There are so many defining moments in my life but nothing, nothing, nothing could ever prepare me for the shock of finding out I had breast cancer. I was 38. My kids were tiny (4 and 2). I was nursing my mum through terminal and aggressive lymphoma. I was running a creative business, a content agency that employed seven women who all relied on me to be able to pay their bills.
October 2014. It was my husbands birthday. Rather than celebrating down the pub we were in the strip lit cancer centre.
“I’m sorry but you have aggressive breast cancer.”
In that split second life took an unchartered trajectory and changed forever. All I could think was a) how would I cope with everything I was juggling and b) how my kids might grow up without me.
But I learned how resilient I really was. I had to go through a mastectomy, radiotherapy and 18 rounds of chemotherapy. God, I hated sitting in that room, being pumped full of drugs - some days I had treatment on the same day as my mum, some days randomly sitting next to the butchers wife - as you do - making small talk like “how you doing today?” It was so weird.
My dad had already died, and watching my mum become more and more poorly and in the worst pain was literally one of the most heart-breaking times of my life. It was so unfair. Watching her die was the strangest and hardest thing ever but also a privilege. I literally had to go straight from the hospice the day she’d passed away to have my own chemotherapy appointment. It was all so surreal.
I was literally in danger of losing my sh*t.
Lucky for me I’ve never been conventional so when my husband suggested moving abroad to get away from it all for a bit, to heal and do something different, to live by the sea and learn a new language I took all of a nano second to say yes. The day after my last chemotherapy session we moved to Barcelona, bought a camper van (and named her Annie after my mum @anniethevan on Insta) and spent two and a half years travelling.
And all that sunshine, learning a new language and yoga on the beach opened up my closed and bedraggled heart. So I wanted to share the lessons I learned because what I know is that grief is really all about love. And I don’t hate cancer, in fact I have learned to be grateful for all these things it taught me.
1. When you’re faced with sh*t, your inner goddess makes an entrance.
Because we are all waaaayyy more badass than we think, it’s inside us all already. You, me, everyone. So, quite literally, grief and cancer have gifted me with the meeting of my inner self, and now I know she’s there, I know she’ll always have my back!
2. It’s not the time we’ve got, it’s the memories we make.
Sharing a small van with kids might not be for everyone, but for us it works. We lived in 10square metres together for 6 months and covered 17 countries. Nothing beats the thrill of parking up by deserted beaches and cooking our dinner watching the surfers, or of road tripping around the Croatian countryside singing our hearts out with literally NO plan about where we are going to go next.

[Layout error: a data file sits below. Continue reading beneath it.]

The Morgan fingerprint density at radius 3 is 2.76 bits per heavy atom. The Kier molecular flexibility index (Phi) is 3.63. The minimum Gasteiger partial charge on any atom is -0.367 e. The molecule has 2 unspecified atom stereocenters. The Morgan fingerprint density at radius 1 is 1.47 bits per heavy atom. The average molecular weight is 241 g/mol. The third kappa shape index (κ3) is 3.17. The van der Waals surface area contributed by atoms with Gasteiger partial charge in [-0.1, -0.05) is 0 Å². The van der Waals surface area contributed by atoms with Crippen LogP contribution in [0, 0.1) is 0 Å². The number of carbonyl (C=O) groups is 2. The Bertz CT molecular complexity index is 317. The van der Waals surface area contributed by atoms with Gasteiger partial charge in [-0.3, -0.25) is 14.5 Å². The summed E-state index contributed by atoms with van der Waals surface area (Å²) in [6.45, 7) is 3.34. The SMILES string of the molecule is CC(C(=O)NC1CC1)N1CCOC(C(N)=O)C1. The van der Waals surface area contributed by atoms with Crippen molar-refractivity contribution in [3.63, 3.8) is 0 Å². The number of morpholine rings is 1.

3. You’ve got to do what makes you happy. Not just on the surface but deep inside.
It was only after making a massive lifestyle change I realised working with major brands didn’t make me happy. My clients were the likes of Unilever, Jumeirah and Wedgwood. Little old me, a new mum who grew a business to multiple six figures. Success, right? But what I really craved was a deeper connection and I realised I could use all my experience to help other women, so I started my new business from a point of love.
4. There is NO love like mother’s love, whether they are here or not.
Losing my own mum as I was worrying about my own mortality was traumatic. But all this only made my love stronger. An elderly neighbour told me once that relationships still evolve after someone has passed away and it’s so true. I am grateful to have amazing people in my life but nobody will ever be able to look deep into my soul like my mum and my daughters can. That her love would flow down so freely through me into them. And even though she's not here, she still guides me unconditionally through life.
5. Grief is a powerful part of love.
It helps me see what is truly important. It shows me not to sweat the small stuff, but to crouch down tenderly and savour the simple moments. The kids crawling into bed with us in the morning, washing up in the sun by the campervan, waking up on a deserted beach, snogging my husband.
So when I'm knackered after being up with sick kids, or like now, going through a load of tests to check whether the cancer has come back, I hold onto these lessons tight because they have made me evolve and grow into the woman and mum I think I was always meant to be.
Ruth Hoskins (@ruthie_hoskins on Insta) - I'm a writer, podcaster and mentor to creatives as well as a mum of two girls and step mum to one (big) boy. I've just moved back to the UK after years of travelling and living in Barcelona. I'm about to launch an online course for creatives to find chemistry within their business. I'm obsessed with the 80s and dim sum.
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